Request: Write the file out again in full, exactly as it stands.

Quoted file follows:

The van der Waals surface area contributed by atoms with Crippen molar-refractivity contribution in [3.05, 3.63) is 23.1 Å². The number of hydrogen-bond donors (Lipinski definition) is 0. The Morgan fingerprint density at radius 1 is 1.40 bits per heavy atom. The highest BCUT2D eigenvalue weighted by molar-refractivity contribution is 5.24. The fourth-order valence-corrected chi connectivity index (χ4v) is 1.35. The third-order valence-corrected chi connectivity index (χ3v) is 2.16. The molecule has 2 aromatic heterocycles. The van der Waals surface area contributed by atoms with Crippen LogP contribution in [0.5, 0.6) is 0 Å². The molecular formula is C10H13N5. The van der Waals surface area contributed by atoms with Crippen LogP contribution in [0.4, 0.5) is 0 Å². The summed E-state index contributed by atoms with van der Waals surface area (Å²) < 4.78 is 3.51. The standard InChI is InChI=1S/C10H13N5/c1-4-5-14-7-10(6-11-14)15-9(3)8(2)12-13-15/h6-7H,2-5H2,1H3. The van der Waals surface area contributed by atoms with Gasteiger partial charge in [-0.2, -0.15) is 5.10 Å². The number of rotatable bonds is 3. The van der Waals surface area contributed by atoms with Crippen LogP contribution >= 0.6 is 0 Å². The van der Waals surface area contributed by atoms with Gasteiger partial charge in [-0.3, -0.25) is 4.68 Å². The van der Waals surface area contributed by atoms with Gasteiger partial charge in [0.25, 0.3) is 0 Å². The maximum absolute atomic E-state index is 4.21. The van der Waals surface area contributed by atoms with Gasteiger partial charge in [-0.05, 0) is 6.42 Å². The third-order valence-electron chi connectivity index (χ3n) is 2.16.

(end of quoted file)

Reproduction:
The van der Waals surface area contributed by atoms with Crippen molar-refractivity contribution in [3.05, 3.63) is 23.1 Å². The number of hydrogen-bond donors (Lipinski definition) is 0. The Morgan fingerprint density at radius 1 is 1.40 bits per heavy atom. The highest BCUT2D eigenvalue weighted by molar-refractivity contribution is 5.24. The fourth-order valence-corrected chi connectivity index (χ4v) is 1.35. The third-order valence-corrected chi connectivity index (χ3v) is 2.16. The molecule has 2 aromatic heterocycles. The van der Waals surface area contributed by atoms with Crippen LogP contribution in [0.5, 0.6) is 0 Å². The molecular formula is C10H13N5. The van der Waals surface area contributed by atoms with Crippen LogP contribution in [0.4, 0.5) is 0 Å². The summed E-state index contributed by atoms with van der Waals surface area (Å²) < 4.78 is 3.51. The standard InChI is InChI=1S/C10H13N5/c1-4-5-14-7-10(6-11-14)15-9(3)8(2)12-13-15/h6-7H,2-5H2,1H3. The van der Waals surface area contributed by atoms with Gasteiger partial charge in [-0.2, -0.15) is 5.10 Å². The number of rotatable bonds is 3. The van der Waals surface area contributed by atoms with Crippen LogP contribution >= 0.6 is 0 Å². The van der Waals surface area contributed by atoms with Gasteiger partial charge in [-0.3, -0.25) is 4.68 Å². The van der Waals surface area contributed by atoms with Gasteiger partial charge in [0.25, 0.3) is 0 Å². The maximum absolute atomic E-state index is 4.21. The van der Waals surface area contributed by atoms with Gasteiger partial charge in [-0.05, 0) is 6.42 Å². The third-order valence-electron chi connectivity index (χ3n) is 2.16.